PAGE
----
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A chromosome 21 critical region does not cause specific Down syndrome phenotypes.

Science (New York, N.Y.) | Oct 22, 2004

The "Down syndrome critical region" (DSCR) is a chromosome 21 segment purported to contain genes responsible for many features of Down syndrome (DS), including craniofacial dysmorphology. We used chromosome engineering to create mice that were trisomic or monosomic for only the mouse chromosome segment orthologous to the DSCR and assessed dysmorphologies of the craniofacial skeleton that show direct parallels with DS in mice with a larger segmental trisomy. The DSCR genes were not sufficient and were largely not necessary to produce the facial phenotype. These results refute specific predictions of the prevailing hypothesis of gene action in DS.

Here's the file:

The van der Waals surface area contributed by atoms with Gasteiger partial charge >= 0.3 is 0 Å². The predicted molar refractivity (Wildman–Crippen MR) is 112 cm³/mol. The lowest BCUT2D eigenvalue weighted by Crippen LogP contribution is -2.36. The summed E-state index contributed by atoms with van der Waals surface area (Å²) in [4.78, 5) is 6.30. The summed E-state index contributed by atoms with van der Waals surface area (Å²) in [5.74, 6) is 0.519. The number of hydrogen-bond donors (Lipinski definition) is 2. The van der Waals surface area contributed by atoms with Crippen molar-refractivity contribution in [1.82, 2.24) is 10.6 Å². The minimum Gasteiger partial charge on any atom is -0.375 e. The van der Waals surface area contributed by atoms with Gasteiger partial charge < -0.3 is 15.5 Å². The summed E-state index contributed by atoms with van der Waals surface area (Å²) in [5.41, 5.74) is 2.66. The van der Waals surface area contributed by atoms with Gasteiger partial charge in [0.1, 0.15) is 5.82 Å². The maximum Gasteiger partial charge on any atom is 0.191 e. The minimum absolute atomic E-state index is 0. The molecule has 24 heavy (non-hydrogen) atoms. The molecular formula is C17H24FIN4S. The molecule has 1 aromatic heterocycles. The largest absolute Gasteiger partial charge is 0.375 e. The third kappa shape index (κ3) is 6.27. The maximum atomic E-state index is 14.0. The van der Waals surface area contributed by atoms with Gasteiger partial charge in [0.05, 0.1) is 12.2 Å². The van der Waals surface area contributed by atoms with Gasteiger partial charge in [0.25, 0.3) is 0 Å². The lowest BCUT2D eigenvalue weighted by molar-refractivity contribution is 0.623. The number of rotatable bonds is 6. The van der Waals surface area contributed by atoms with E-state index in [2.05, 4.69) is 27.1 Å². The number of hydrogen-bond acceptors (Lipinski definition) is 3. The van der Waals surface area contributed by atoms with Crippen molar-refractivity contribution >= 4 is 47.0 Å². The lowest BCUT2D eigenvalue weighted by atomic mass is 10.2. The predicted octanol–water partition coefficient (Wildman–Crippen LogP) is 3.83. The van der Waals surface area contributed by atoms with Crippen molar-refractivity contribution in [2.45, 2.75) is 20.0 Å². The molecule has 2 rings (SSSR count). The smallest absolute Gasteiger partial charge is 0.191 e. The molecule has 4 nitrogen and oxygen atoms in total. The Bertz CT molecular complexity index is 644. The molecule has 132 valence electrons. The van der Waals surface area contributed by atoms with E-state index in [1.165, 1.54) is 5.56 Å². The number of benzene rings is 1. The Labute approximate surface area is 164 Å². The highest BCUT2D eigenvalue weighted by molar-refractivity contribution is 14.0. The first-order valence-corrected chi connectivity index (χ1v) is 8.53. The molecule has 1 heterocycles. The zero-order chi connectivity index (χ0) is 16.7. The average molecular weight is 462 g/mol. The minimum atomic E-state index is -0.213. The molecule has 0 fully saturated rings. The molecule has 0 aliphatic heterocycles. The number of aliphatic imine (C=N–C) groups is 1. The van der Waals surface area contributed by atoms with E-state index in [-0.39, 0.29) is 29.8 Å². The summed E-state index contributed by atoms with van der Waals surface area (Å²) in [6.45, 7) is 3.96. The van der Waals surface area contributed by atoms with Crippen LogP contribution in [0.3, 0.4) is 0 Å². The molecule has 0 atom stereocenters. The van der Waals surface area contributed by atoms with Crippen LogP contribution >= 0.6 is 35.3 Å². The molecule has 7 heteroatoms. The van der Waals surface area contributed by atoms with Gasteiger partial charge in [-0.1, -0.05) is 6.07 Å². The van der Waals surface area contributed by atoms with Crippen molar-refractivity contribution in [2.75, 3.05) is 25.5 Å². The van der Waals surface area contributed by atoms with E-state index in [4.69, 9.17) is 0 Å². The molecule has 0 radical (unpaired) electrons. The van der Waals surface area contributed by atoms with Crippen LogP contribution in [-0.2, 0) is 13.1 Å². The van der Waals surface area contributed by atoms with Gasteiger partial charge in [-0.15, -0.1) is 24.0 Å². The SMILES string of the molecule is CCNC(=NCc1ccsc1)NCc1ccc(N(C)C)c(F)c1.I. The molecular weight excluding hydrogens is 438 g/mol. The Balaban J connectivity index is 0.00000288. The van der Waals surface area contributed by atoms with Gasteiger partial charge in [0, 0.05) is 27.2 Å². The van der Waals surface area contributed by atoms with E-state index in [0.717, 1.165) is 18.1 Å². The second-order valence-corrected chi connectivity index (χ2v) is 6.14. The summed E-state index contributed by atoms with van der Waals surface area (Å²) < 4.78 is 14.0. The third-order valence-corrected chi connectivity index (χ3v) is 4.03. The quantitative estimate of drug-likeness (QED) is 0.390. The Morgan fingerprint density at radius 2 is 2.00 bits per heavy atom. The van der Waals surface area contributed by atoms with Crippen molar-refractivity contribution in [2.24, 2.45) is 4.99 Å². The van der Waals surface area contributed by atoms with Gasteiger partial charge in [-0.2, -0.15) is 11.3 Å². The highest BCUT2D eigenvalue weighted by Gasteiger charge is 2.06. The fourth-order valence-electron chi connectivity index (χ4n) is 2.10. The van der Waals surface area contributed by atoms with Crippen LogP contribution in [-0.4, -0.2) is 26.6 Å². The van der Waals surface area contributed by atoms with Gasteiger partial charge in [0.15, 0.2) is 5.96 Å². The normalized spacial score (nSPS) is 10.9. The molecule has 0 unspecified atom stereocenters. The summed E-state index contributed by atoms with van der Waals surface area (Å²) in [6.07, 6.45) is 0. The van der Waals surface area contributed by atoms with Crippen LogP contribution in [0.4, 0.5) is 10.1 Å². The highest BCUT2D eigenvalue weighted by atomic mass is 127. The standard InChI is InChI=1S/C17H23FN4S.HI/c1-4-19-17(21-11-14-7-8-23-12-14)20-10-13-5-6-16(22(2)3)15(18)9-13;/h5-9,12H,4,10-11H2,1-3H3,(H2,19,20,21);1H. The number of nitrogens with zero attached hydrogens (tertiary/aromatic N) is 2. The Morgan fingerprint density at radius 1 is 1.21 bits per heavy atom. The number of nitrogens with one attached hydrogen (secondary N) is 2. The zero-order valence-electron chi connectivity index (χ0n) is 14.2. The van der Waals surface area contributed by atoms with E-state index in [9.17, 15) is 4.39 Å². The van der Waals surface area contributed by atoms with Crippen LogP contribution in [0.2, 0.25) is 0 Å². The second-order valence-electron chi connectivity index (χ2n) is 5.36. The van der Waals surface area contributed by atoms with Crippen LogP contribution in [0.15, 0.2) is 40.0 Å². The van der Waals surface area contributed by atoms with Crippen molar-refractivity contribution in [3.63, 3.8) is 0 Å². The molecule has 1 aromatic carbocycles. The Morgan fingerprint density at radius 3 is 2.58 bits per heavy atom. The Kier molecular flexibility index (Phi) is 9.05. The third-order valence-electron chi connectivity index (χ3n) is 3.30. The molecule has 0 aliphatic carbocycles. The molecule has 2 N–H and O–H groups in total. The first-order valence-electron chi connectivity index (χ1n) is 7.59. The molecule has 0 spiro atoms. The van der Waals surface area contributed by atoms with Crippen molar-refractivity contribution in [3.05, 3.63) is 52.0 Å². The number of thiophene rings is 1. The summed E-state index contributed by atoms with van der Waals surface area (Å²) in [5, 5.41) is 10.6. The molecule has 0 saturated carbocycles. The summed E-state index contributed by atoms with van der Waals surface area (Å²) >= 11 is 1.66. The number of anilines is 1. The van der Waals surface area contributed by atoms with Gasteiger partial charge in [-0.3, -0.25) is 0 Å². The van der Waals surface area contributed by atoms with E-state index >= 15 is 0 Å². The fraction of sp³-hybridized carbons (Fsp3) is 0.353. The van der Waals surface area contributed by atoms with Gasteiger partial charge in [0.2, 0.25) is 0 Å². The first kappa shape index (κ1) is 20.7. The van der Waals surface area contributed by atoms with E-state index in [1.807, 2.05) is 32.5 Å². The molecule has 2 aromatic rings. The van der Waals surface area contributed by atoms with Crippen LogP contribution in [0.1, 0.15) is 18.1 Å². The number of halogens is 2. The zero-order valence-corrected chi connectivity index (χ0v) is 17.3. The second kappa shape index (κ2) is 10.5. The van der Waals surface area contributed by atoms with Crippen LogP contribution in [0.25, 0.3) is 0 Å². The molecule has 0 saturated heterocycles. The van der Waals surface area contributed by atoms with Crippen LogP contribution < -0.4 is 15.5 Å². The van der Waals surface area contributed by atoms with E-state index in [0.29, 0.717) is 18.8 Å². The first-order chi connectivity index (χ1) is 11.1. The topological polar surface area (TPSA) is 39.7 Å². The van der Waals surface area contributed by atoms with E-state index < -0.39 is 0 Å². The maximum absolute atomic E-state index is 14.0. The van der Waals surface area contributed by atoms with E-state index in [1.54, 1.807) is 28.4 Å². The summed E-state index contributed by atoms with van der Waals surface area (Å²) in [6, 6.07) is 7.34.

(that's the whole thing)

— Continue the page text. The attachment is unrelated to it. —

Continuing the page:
Pubmed ID: 15499018 RIS Download

Mesh terms: Animals | Chromosome Deletion | Chromosomes, Human, Pair 21 | Chromosomes, Mammalian | Craniofacial Abnormalities | Crosses, Genetic | Disease Models, Animal | Down Syndrome | Female | Gene Dosage | Gene Duplication | Gene Targeting | Genetic Vectors | Humans | Karyotyping | Male | Mandible | Mice | Mice, Inbred C57BL | Monosomy | Phenotype | Recombination, Genetic | Skull | Trisomy

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Associated grants

  • Agency: NICHD NIH HHS, Id: HD38384
  • Agency: NICHD NIH HHS, Id: R01 HD038384
  • Agency: NICHD NIH HHS, Id: P01 HD024605
  • Agency: NIDCR NIH HHS, Id: F33 DE005706
  • Agency: NICHD NIH HHS, Id: HD24605

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